Some text files are formatted with
a given screen size in mind, such as an
80 column wide screen and line breaks
occur on each line before column 80.
    When such a file is displayed on a
narrower screen, the reader needs to
scroll horizontally to read the part of
the line that is wider than the screen.

Plain text files

While iSiloX converts a text file, it processes the content in one or more ways.

Line breaks

The iSilo™ document format uses linefeed characters (ASCII 10) to indicate line breaks. If the Process line breaks checkbox is checked, which is recommended, iSiloX correctly converts line breaks in text files that utilize either carriage return characters (ASCII 13) alone as line breaks or carriage return and linefeed characters in pairs as line breaks. If you uncheck this option, the resulting document may display incorrectly.

Removing single line breaks

Some text files are formatted with a given screen size in mind, such as an 80 column wide screen and line breaks occur on each line before column 80. When such a file is displayed on a narrower screen, the reader needs to scroll horizontally to read the part of the line that is wider than the screen. Moreover, if the application that displays the content does not have the ability to provide horizontal scrolling, the text will likely look like it is ill-formatted. As an example, consider the following block of text formatted for a 60 column screen:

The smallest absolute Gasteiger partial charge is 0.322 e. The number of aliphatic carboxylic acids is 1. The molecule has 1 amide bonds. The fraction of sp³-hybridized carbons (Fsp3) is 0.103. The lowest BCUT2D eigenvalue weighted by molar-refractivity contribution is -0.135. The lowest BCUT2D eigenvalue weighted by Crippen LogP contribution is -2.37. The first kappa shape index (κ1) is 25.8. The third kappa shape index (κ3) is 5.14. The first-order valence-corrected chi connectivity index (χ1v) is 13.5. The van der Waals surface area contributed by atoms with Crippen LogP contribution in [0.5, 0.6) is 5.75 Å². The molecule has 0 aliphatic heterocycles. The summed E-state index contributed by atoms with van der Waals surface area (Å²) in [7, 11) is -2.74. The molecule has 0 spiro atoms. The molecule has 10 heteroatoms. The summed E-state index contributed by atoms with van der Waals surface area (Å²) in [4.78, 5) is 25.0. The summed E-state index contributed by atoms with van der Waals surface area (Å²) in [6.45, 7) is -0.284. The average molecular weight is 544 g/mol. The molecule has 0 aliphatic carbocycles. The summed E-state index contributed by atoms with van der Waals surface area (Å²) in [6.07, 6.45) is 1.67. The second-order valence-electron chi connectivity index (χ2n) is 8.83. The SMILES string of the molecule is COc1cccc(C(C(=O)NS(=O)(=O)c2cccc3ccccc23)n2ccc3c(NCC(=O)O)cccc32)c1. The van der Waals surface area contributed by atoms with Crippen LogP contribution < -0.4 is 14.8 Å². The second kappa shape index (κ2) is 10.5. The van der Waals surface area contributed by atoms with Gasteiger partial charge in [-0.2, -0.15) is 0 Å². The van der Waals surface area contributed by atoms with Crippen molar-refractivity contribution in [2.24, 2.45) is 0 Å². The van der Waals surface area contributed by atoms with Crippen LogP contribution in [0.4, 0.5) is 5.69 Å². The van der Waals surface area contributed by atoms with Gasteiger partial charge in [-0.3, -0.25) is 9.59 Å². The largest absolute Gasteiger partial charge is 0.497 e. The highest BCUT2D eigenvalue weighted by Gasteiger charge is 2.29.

Some text files are formatted with a given screen size in
mind, such as an 80 column wide screen and line breaks
occur on each line before column 80.

When such a file is displayed on a narrower screen, the
reader needs to scroll horizontally to read the part of the
line that is wider than the screen.
When the content is displayed on a 40 column wide screen with no horizontal scrolling, the output may look like this: